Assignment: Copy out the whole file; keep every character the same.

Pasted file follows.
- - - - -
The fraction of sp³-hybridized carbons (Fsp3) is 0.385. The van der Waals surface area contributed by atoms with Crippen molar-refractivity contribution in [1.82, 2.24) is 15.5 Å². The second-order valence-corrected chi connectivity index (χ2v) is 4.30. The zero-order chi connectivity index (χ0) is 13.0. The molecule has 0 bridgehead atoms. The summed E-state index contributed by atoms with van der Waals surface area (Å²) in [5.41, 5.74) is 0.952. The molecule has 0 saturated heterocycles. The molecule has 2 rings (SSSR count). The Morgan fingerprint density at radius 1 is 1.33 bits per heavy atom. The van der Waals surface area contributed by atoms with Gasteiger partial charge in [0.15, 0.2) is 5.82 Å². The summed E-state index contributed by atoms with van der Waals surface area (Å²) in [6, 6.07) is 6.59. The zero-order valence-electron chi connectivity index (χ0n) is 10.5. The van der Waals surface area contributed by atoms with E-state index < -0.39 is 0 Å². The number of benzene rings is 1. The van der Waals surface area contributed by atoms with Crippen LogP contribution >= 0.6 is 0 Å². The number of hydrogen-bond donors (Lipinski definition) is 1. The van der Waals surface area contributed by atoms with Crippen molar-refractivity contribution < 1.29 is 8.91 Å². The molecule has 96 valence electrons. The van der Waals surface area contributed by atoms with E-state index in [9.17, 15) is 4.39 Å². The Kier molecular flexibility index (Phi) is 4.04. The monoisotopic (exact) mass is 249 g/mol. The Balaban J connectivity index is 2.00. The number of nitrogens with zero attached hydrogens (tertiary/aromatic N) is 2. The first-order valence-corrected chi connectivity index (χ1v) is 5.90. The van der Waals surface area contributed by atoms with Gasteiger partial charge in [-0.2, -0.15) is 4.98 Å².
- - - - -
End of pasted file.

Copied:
The fraction of sp³-hybridized carbons (Fsp3) is 0.385. The van der Waals surface area contributed by atoms with Crippen molar-refractivity contribution in [1.82, 2.24) is 15.5 Å². The second-order valence-corrected chi connectivity index (χ2v) is 4.30. The zero-order chi connectivity index (χ0) is 13.0. The molecule has 0 bridgehead atoms. The summed E-state index contributed by atoms with van der Waals surface area (Å²) in [5.41, 5.74) is 0.952. The molecule has 0 saturated heterocycles. The molecule has 2 rings (SSSR count). The Morgan fingerprint density at radius 1 is 1.33 bits per heavy atom. The van der Waals surface area contributed by atoms with Gasteiger partial charge in [0.15, 0.2) is 5.82 Å². The summed E-state index contributed by atoms with van der Waals surface area (Å²) in [6, 6.07) is 6.59. The zero-order valence-electron chi connectivity index (χ0n) is 10.5. The van der Waals surface area contributed by atoms with E-state index < -0.39 is 0 Å². The number of benzene rings is 1. The van der Waals surface area contributed by atoms with Crippen LogP contribution >= 0.6 is 0 Å². The number of hydrogen-bond donors (Lipinski definition) is 1. The van der Waals surface area contributed by atoms with Crippen molar-refractivity contribution < 1.29 is 8.91 Å². The molecule has 96 valence electrons. The van der Waals surface area contributed by atoms with E-state index in [9.17, 15) is 4.39 Å². The Kier molecular flexibility index (Phi) is 4.04. The monoisotopic (exact) mass is 249 g/mol. The Balaban J connectivity index is 2.00. The number of nitrogens with zero attached hydrogens (tertiary/aromatic N) is 2. The first-order valence-corrected chi connectivity index (χ1v) is 5.90. The van der Waals surface area contributed by atoms with Gasteiger partial charge in [-0.2, -0.15) is 4.98 Å².